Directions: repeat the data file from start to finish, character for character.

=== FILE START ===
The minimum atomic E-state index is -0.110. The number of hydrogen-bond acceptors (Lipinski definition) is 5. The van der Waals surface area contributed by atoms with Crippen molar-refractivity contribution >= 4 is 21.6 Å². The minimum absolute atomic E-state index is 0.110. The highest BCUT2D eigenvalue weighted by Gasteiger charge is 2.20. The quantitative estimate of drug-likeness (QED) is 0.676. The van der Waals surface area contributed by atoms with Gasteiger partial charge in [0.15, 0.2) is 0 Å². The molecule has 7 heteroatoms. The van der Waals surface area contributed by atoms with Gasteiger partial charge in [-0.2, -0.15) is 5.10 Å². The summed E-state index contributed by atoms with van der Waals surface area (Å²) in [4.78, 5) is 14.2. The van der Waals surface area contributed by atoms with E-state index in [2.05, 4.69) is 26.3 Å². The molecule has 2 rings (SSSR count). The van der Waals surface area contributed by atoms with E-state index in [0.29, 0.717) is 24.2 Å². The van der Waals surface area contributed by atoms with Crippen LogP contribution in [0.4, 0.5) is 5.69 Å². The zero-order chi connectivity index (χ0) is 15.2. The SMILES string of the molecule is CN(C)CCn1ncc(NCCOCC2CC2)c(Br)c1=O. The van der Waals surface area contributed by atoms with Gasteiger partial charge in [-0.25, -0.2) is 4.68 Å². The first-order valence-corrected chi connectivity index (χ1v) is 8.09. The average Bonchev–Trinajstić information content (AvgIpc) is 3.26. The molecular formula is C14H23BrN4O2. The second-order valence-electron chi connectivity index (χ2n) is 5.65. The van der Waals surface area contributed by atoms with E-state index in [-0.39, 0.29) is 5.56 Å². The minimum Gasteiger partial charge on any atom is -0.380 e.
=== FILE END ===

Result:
The minimum atomic E-state index is -0.110. The number of hydrogen-bond acceptors (Lipinski definition) is 5. The van der Waals surface area contributed by atoms with Crippen molar-refractivity contribution >= 4 is 21.6 Å². The minimum absolute atomic E-state index is 0.110. The highest BCUT2D eigenvalue weighted by Gasteiger charge is 2.20. The quantitative estimate of drug-likeness (QED) is 0.676. The van der Waals surface area contributed by atoms with Gasteiger partial charge in [0.15, 0.2) is 0 Å². The molecule has 7 heteroatoms. The van der Waals surface area contributed by atoms with Gasteiger partial charge in [-0.2, -0.15) is 5.10 Å². The summed E-state index contributed by atoms with van der Waals surface area (Å²) in [4.78, 5) is 14.2. The van der Waals surface area contributed by atoms with E-state index in [2.05, 4.69) is 26.3 Å². The molecule has 2 rings (SSSR count). The van der Waals surface area contributed by atoms with E-state index in [0.29, 0.717) is 24.2 Å². The van der Waals surface area contributed by atoms with Crippen LogP contribution in [0.4, 0.5) is 5.69 Å². The zero-order chi connectivity index (χ0) is 15.2. The SMILES string of the molecule is CN(C)CCn1ncc(NCCOCC2CC2)c(Br)c1=O. The van der Waals surface area contributed by atoms with Gasteiger partial charge in [-0.25, -0.2) is 4.68 Å². The first-order valence-corrected chi connectivity index (χ1v) is 8.09. The average Bonchev–Trinajstić information content (AvgIpc) is 3.26. The molecular formula is C14H23BrN4O2. The second-order valence-electron chi connectivity index (χ2n) is 5.65. The van der Waals surface area contributed by atoms with E-state index in [-0.39, 0.29) is 5.56 Å². The minimum Gasteiger partial charge on any atom is -0.380 e.